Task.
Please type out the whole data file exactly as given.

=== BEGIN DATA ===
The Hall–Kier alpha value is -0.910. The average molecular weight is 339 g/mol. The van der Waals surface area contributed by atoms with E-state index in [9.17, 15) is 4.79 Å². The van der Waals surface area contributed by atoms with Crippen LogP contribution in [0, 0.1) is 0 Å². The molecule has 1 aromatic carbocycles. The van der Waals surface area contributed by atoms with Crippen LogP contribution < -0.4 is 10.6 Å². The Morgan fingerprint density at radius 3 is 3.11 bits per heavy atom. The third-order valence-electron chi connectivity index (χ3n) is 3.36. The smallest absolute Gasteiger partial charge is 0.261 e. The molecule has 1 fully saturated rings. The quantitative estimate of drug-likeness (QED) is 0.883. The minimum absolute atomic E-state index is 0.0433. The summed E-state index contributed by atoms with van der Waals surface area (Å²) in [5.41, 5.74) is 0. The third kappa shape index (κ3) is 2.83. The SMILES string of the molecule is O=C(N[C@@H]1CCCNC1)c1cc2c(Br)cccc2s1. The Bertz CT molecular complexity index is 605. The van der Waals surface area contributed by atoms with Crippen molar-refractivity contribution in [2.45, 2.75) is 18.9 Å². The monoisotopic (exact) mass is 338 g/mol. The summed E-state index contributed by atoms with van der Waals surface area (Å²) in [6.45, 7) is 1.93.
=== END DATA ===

The Hall–Kier alpha value is -0.910. The average molecular weight is 339 g/mol. The van der Waals surface area contributed by atoms with E-state index in [9.17, 15) is 4.79 Å². The van der Waals surface area contributed by atoms with Crippen LogP contribution in [0, 0.1) is 0 Å². The molecule has 1 aromatic carbocycles. The van der Waals surface area contributed by atoms with Crippen LogP contribution < -0.4 is 10.6 Å². The Morgan fingerprint density at radius 3 is 3.11 bits per heavy atom. The third-order valence-electron chi connectivity index (χ3n) is 3.36. The smallest absolute Gasteiger partial charge is 0.261 e. The molecule has 1 fully saturated rings. The quantitative estimate of drug-likeness (QED) is 0.883. The minimum absolute atomic E-state index is 0.0433. The summed E-state index contributed by atoms with van der Waals surface area (Å²) in [5.41, 5.74) is 0. The third kappa shape index (κ3) is 2.83. The SMILES string of the molecule is O=C(N[C@@H]1CCCNC1)c1cc2c(Br)cccc2s1. The Bertz CT molecular complexity index is 605. The van der Waals surface area contributed by atoms with Crippen molar-refractivity contribution in [2.45, 2.75) is 18.9 Å². The monoisotopic (exact) mass is 338 g/mol. The summed E-state index contributed by atoms with van der Waals surface area (Å²) in [6.45, 7) is 1.93.